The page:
Omega Advisors

For the most part, 2013 was not kind to Steve Cohen. The Feds put his balls in a jar and put that jar on Preet Bharara’s desk. One of his ex-employees went to trial for (and was later found guilty of) masterminding the “most lucrative insider trading scheme ever.” Other former traders helped bring the number of SAC alums indicted on securities fraud charges to nine. His genius idea to give out free hot dogs on the front lawn of SAC HQ failed to prevent a number of departures. He lost his biggest fan. For a lot of hedge fund managers, all of this would add up to moping around the office and turning in less than stellar work. For Steve Cohen, it meant turning up the Styx and getting down to business. Read more »

Overtime that was not for naught! Thanks to labor laws protecting LBBs, Tepper took home $2.2 billion last year. Other people who made some money in 2012: Read more »

  • 09 Nov 2012 at 12:56 PM

Leon Cooperman Has Nothing To Say About You-Know-Who

“I have extreme problems with my office due to the hurricane and that is where I am focused,” Cooperman wrote in response to a request for comment by Absolute Return about the reelection of Barack Obama, whose rise to power Cooperman previously likened to that of Adolf Hitler and who, by the by, is still yet to send a handwritten thank you note for “Inspired: My Life (So Far) in Poems,” the self-published memoir of Cooperman’s 14 year-old granddaughter. That comes through, maybe then he has something to say about the events of last Tuesday. [AR, earlier]

Last November, hedge fund manager Leon Cooperman penned an “Open Letter To The President Of The United States of America,” in which he detailed the many ways Barack Obama was pissing him off. The Omega Advisors founder accused the President (and his “minions”) of engaging in class warfare, expressed disbelief that he could attack “capitalists who…fill store shelves at Christmas” and still sleep at night, and advised Obama to “eschew the polarizing vernacular of political militancy,” lest he lose Cooperman’s vote the next year.  While LC says that he received a major outpouring of support for his words (“[he] keeps a bulging manila folder of congratulatory notes in his office”), others were less than pleased at what they saw as a guy who has actually done pretty okay under Obama lashing out because his feelings were hurt on the occasions the president was perceived to have a “tone” in his voice when discussing the mega-wealthy (“If I knew where you lived, I’d put a bomb in your car,” one person wrote Cooperman to say).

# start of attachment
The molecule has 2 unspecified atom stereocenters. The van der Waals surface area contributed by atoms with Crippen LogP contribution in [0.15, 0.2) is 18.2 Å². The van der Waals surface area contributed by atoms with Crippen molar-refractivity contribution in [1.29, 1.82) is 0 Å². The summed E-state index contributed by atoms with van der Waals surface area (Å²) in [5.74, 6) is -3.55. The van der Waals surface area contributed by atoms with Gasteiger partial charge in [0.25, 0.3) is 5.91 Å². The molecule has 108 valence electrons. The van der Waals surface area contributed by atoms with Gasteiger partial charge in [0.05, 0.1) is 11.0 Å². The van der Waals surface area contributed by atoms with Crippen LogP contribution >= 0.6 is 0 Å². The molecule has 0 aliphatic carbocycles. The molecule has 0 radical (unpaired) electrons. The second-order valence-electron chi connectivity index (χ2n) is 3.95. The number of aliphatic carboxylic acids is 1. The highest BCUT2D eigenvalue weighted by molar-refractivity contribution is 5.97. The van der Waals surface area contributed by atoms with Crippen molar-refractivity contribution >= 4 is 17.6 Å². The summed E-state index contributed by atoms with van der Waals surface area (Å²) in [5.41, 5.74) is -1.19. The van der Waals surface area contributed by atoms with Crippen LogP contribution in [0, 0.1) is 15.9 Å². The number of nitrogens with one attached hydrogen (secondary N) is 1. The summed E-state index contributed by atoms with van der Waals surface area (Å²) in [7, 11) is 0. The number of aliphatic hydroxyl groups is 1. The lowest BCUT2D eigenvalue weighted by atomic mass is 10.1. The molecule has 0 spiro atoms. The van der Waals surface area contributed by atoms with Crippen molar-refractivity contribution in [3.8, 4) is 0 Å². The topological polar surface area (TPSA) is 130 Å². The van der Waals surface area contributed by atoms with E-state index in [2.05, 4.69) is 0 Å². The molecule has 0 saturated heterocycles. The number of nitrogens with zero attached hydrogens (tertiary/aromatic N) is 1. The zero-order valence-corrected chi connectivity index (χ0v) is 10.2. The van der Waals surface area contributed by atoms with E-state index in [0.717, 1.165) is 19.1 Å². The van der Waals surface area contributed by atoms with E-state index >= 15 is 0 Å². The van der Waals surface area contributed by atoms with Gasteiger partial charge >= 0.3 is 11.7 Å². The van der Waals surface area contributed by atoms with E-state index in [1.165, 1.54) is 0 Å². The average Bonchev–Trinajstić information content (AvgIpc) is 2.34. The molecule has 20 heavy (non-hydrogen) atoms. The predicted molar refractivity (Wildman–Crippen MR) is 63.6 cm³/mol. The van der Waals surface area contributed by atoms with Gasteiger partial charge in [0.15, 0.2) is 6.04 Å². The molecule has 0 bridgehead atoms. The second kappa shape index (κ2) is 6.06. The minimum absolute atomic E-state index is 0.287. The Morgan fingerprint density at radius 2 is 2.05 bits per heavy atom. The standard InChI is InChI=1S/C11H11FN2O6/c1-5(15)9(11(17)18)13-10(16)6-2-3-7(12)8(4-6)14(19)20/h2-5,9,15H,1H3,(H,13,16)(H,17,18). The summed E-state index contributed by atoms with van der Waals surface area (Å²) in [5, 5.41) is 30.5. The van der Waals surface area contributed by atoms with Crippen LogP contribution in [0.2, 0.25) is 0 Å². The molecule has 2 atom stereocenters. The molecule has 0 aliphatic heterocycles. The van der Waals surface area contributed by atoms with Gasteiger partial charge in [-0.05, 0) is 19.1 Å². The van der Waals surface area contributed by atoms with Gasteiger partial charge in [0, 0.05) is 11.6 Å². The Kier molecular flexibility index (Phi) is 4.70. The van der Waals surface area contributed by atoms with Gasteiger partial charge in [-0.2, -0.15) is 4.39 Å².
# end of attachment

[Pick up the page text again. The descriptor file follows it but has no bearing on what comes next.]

Similarly, Cooperman’s suggestion, made publicly several times, that America should be worried about the startling parallels between Obama’s rise to power and that of Adolf Hitler,* was met with mixed reviews, including one by his wife in which she called him a “schmuck.”

And while some** have found it preposterous that Cooperman would paint himself as a victim of Obama, their astonishment speaks to not knowing the whole story, i.e. exactly what this man- no, this monster- did to Leon, and why he is not fit to be President of the United States of America. Read more »

JPMorgan disclosed on May 10 that it had a $2 billion trading loss because of riskier-than-expected credit securities. Omega sold about two-thirds of its position the next day, taking a loss: The shares tumbled 9 percent on May 11, closing at $36.96. They traded at $36.78 yesterday. At Omega’s staff meeting in May, one of the portfolio managers suggests that JPMorgan shares may now be ridiculously cheap. Cooperman launches into a tirade about how Dimon has been unfairly pilloried by Representative Barney Frank and other critics. “I’m incensed by some of the sh– you’re reading,” Cooperman tells his managers. He says he’ll hold on to his remaining shares as a vote of confidence in Dimon. [Bloomberg Markets]

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Last week, Leon Cooperman held a conference call with Omega Advisors’ investors, in which he expressed frustration at a lack of palatable presidential candidates who have what it takes to make this country great. So dire is the situation that Cooperman told them that he’d just have to run for president himself. Was he kidding? No, he was not.

Cooperman insists that he was not kidding.

Why then, if he was so dead serious, has he not announced his candidacy? He was planning on hanging up the phone and having his secretary send out an email to his entire address book, importance marked ‘high as fuck,’ to do just that, but his investors held him back.

Cooperman…was talked out of it by his spooked investors, who urged him to continue managing their money.

While he sadly won’t be making a play for the Oval Office, Cooperman did take the time to jot down a couple of his ideas that any candidates are free to crib, entitled “Presidential Plan.” Read more »